Now that you've stored your holiday decorations for another year, it's time to turn your attention to the balled-and-burlapped evergreen that graced your home or landscape for Christmas. It should be planted this weekend before severe weather continues.

If you've already dug the hole for the tree, lay down a four- or five-inch layer of sharp sand, otherwise known as builder's sand or washed sand, in the hole. The sand should be available in garden shops or hardware and building supply centers. Atop this layer, mix equal amounts of sharp sand and peat humus as your basic soil. Fill the hole two-thirds, then add water to settle the soil.

Next, move the balled tree into the hole and check its position. The top of the ball should be level with the top inch of the surrounding soil and no deeper; add or remove soil from the hole to position the ball properly, making sure the trunk is perfectly vertical, too. At this point, cut all cords holding the burlap in place as well as any cord tied around the main trunk of the tree.

Backfill around the ball with the same sharp sand and peat humus mixture, filling it to the top. Flood the hole with two or three gallons of water to settle the soil, then backfill with more soil to level the hole.

The following week, add two gallons of water to the top of the soil each day. When you stop watering a week after planting, cover the soil with four or five inches of mulch to keep the soil frozen all winter.

If you haven't dug a hole, you still have to plant the tree this weekend, even if it's not going in the ground. In this case, you need to mound soil around the rootball and freeze the tree in place for the winter.

First, pick a spot in full sun where no water will collect over the winter. Make a small square of concrete or cinder blocks. Lay down a square three blocks by three blocks, then a second and third row of blocks over the base. Inside, put a four- or five-inch layer of sharp sand over the existing soil, then put your balled tree on top of the sand. Fill in around the ball with your 50-50 mix of sharp sand and peat humus so that all sides of the rootball are filled with the mix. Add an inch of the same mix over the top of the ball, then a three- or four-inch layer of shredded or hardwood mulch. Apply two gallons of water over the mulch every day for a week after planting, after which the tree is on its own. Plan on moving the tree to a permanent location in March.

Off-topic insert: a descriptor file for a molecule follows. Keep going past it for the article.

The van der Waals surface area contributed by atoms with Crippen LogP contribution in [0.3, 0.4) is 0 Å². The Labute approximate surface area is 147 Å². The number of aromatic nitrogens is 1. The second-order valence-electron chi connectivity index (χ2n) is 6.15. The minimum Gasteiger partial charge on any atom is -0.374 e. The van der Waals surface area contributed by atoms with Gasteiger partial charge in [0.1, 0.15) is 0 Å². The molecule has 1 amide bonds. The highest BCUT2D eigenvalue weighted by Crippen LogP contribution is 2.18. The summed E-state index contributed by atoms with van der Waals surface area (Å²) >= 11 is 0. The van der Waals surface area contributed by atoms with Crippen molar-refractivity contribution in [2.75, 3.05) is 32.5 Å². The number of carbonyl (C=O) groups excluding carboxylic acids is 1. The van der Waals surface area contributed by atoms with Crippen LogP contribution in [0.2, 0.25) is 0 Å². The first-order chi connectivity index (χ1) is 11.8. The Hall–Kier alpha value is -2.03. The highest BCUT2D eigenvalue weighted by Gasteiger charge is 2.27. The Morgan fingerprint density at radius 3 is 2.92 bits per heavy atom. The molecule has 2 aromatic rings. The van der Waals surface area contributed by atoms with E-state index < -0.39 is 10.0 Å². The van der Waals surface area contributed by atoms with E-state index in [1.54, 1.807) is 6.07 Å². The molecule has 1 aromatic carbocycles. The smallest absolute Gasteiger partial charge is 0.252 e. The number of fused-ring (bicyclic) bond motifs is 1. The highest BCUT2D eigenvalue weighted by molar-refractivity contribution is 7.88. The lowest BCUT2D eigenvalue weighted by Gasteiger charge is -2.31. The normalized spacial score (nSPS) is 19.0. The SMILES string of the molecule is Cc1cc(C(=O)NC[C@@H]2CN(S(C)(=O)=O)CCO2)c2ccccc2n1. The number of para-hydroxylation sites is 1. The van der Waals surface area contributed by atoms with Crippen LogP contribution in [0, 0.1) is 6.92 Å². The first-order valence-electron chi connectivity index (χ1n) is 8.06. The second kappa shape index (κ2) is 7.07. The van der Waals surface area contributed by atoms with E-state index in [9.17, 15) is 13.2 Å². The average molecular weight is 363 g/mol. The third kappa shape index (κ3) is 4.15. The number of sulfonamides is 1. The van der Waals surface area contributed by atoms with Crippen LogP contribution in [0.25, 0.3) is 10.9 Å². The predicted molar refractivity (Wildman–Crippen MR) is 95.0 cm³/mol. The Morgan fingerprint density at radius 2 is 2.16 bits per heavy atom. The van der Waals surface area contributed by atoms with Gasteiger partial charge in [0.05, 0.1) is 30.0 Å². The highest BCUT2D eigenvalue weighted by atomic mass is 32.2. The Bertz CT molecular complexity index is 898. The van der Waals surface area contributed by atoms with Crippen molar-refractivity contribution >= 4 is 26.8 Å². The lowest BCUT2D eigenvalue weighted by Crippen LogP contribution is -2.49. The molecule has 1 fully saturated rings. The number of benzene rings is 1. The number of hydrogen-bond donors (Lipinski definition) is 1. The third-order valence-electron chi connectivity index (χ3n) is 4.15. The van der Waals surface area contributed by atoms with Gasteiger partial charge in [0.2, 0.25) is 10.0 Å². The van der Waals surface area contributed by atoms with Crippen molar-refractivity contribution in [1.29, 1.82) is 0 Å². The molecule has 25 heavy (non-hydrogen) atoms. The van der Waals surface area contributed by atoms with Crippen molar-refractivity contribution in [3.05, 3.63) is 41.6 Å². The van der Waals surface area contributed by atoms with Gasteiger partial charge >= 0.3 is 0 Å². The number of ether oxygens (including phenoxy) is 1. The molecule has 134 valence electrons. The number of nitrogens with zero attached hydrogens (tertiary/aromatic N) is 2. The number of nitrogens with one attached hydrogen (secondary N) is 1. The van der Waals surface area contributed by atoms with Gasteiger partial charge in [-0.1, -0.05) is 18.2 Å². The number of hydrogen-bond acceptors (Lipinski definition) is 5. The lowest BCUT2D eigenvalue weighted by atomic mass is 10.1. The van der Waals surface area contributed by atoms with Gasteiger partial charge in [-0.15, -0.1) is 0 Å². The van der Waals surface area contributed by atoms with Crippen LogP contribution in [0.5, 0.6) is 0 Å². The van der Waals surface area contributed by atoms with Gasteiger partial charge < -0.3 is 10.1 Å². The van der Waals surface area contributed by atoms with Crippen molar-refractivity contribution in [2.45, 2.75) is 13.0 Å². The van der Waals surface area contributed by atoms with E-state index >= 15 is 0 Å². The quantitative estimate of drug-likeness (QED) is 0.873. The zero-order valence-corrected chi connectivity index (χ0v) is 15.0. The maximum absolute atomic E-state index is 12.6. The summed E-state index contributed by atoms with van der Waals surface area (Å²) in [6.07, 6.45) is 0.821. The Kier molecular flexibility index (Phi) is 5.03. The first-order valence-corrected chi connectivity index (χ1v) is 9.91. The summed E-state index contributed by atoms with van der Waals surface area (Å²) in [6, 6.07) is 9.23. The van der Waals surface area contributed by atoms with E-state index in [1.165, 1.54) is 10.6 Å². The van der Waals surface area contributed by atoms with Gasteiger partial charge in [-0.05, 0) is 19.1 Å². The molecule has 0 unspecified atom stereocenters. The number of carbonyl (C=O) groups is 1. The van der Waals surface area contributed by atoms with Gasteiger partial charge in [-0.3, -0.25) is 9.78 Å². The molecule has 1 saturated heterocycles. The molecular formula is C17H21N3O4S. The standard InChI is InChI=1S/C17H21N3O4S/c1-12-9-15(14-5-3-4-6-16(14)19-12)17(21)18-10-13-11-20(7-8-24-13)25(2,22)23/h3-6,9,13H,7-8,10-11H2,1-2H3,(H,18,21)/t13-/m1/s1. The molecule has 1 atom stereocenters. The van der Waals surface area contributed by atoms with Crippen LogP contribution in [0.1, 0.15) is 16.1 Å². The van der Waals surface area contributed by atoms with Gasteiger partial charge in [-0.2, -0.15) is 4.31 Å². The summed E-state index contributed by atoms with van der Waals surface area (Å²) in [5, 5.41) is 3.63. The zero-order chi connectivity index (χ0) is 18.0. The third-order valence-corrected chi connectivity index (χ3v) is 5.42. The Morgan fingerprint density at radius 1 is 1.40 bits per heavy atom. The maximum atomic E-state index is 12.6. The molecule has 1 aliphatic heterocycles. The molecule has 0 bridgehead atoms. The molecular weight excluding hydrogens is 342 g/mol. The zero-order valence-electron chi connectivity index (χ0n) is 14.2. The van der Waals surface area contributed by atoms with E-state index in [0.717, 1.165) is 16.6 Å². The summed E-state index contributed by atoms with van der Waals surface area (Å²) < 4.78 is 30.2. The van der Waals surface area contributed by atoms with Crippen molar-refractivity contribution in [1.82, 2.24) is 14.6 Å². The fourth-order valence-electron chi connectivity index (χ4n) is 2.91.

Some homeowners need to be concerned about the winter survival of their trees and shrubs, especially trees weakened by disease and insect attacks in the summer. Trees not watered through the fall may experience some dieback during the next three months; trees soaked often in October and November should survive the winter.

Snow and ice will also exact a toll, especially on twiggy branches of young trees that crack under the weight of wet snow. Such disfigured trees are spring candidates for the chain saw because they blight the landscape. You may want to cover such young trees with a netting material available at the garden shop to reduce chances of snow damage.

The most destructive winter force is ice, particularly when temperatures drop below freezing during a light rain. Even a thin coating of ice can crack twigs and thin limbs; and trunks of young trees can be bent by ice on the upper branches.

Ice can destroy young and mature trees alike, but those most often victimized are aspen, butternut, chestnut, cottonwood, American elm, hackberry, silver maple, oak, tulip poplar and willow. Trees unlikely to be damaged by ice are apple, arborvitae, dogwood, Douglas fir, hemlock, hickory, honey locust, sugar and Norway maple, persimmon, Austrian pine, Norway and red spruce and black walnut. You can reduce the chance of ice and snow damage to young trees by putting protective netting on them.

When you remove snow from tree limbs, use a kitchen broom and sweep upward to lift snow away. But leave ice alone; efforts to remove it invariably inflict more damage to the limb than the ice will. If limbs are disfigured by ice, tie them up afterward by driving a wooden stake into the soil on the opposite side and tie the limb to relieve the stress.

Jack Eden hosts "Over the Garden Fence" Sundays from 10 a.m. to 1 p.m. on WTOP Radio (1500 AM).